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Where To Find The Best Of Singapore’s Old School Hawker And Zi Char Eateries

Dig into char kway teow, moonlight hor fun, kaya toast, and laksa—plus a side trip for some Spanish churros by La Lola SG

I found myself back in Singapore for the third time this year, thanks to an invitation from La Lola Churreria SG group. This Spanish churros concept from the Philippines was brought to Singapore last year by the MFT Group, a Philippine-based private equity firm with a growing international food portfolio that includes Salad Stop outlets in Spain and Vietnam. 



Cocktail hour view of the iconic Marina Bay Sands from Caffe Fernet | Cyrene dela Rosa


Despite being a frequent visitor to Singapore, I was very excited to go back (and eat) again. After all, through the years, Singapore has undeniably become one of Asia’s top culinary destinations, seducing us with a wide variety of cuisines at different price points. During this special food trip, thanks to our host, not only did we get to try what’s new at La Lola SG, but we also dined at some of the best hawker and Zi Char (a Hokkien term to describe a Chinese food stall that offers a wide selection of home-style dishes) eateries in town. 


La Lola SG

IG @lalolachurreria_sg




Our first stop fresh off the plane was at La Lola SG’s new branch at the famed Jewel Changi, Singapore Changi Airport’s new mall located right beside terminal one. After checking out Jewel’s centerpiece attraction, the majestic 40-meter high HSBC Rain Vortex, the world’s tallest indoor waterfall, we went down to level B2 for a quick snack at La Lola SG, which just recently opened its second store there. (La Lola opened its first branch last year at Clarke Quay Central Mall.) This is currently one of only two Filipino brands that have found a home in Jewel Changi.


Heap Seng Leong

Block 10 North Bridge Road, #01-5109, open 4am to 8pm daily



Coffee with melted butter and kaya toast | Cyrene dela Rosa


The nostalgic charm of this old-school coffee shop or kopitiam will transport you back to the 1950’s. Heap Seng Leong is well known for its traditional kopi gu you or coffee with melted butter, and, in my opinion, serves one of the better old school kaya toasts I’ve tried so far. 



Kaya Toast | Cyrene dela Rosa


The old uncle and son who run this place flip slices of traditional white bread on a charcoal stove to brown both sides before applying butter and kaya (a jam made of coconut milk, egg, sugar) on it, which makes a big difference. This is not the place to go when you’re in a hurry as the uncle takes his time to make both the coffee and toast, making only up to two at a time. Traditional kopitiams are really hard to come by now, so do visit before the very old uncle retires. 


Keng Eng Kek 

www.kek.com.sg 



Moonlight Hor Fun | Cyrene dela Rosa


No grumpy aunties are found at this well-known and loved Zi Char, recommended by the Michelin Guide and featured on Netflix’s Street Food. This star eatery happens to serve good food with a smile, thanks to its very friendly owners, Paul and Wayne Liew. Keng Eng Kek is most known for its signature Zi Char dishes like the super IG-friendly Moonlight Hor Fun, a fried tau pork stuffed with different ingredients called Mingzhu Roll, and Coffee Ribs.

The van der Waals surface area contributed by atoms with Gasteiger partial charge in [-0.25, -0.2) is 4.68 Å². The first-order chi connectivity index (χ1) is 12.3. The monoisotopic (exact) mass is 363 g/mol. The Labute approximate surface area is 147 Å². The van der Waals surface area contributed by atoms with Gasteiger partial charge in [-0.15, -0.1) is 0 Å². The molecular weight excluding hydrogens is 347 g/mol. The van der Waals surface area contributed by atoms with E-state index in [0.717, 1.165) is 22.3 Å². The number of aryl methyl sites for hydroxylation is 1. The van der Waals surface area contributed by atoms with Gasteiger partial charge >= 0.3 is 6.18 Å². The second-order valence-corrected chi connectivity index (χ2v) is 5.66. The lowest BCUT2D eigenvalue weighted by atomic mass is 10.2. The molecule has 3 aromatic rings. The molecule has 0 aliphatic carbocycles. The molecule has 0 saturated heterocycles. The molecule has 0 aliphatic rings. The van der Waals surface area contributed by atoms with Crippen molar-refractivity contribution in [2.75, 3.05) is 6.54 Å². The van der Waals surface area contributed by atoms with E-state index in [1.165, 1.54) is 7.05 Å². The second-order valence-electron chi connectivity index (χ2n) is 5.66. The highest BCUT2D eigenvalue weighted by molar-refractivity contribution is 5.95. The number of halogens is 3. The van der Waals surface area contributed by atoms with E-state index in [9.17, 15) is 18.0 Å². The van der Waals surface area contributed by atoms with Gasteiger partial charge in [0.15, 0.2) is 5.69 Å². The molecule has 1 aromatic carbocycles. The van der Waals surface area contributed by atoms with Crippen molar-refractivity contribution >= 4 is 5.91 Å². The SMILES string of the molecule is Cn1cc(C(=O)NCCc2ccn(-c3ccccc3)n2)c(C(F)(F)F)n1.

Coffee Ribs | Cyrene dela Rosa


One must not miss trying its seafood dishes like the to-die-for Salted Egg Fried Crabs and Deep Fried Fish Skin. The salted egg sauce alone with rice is heavenly! Those who do not eat rice can eat the extra sauce with steamed mantau buns. Locals swear that the place also serves the best chili crabs in town, although I wasn’t able to try that. Make sure to bring some friends so that you can get to try more dishes.


Outram Park Fried Kway Teow Mee 

#02-17 Hong Lim Food Center, 531A Upper Cross Street, open Monday to Saturday 6 am to 3:30 pm



Char Kway Teow | Cyrene dela Rosa


Located inside Hong Lim Market & Food Center, one of the first proper hawker centers in the Chinatown area, this humble stall is home to one of the best takes on char kway teow, one of Singapore’s national dishes. Made of stir-fried rice noodles with eggs, Chinese sausage, and bean sprouts, the version here is oiled just enough for it to retain a smoky taste from the frying, with better-than-bacon tiny bits of fried lard adding a punch of flavor to each bite. It’s best to visit early in the morning when the lines are not that long and, if you get lucky, are non-existent. 


Sungei Road Laksa

Blk 27 Jalan Berseh #01-100, open 9:30 am to 4 pm daily (closed on some Wednesdays)



The modest laksa stall with charcoal stove to the side | Cyrene dela Rosa


Reputedly serving one of the best laksa in town, this coffee shop in Jalan Besar has been around for more than 60 years. It started as a pushcart operation in the same area by Uncle Wong who just recently passed away. The most unique element of the Sungei Laksa is that charcoal fire is still used to keep the laksa gravy warm at all times. The laksa broth here is a tad lighter in consistency and less gritty than my other favorite at George Katong Laksa located in the off-the-beaten track East side. But, this one is still tasty. 



The $3 serving already includes cockles and comes with a generous smear of sambal on the side for those who prefer a spicier laksa. Since the serving portion is on the small side, those with bigger appetites may need to buy two orders which, at $3 a bowl, is still a reasonably priced meal. Sungei Road Laksa is located around 5 to 10 minutes away from the Jalan Besar MRT station.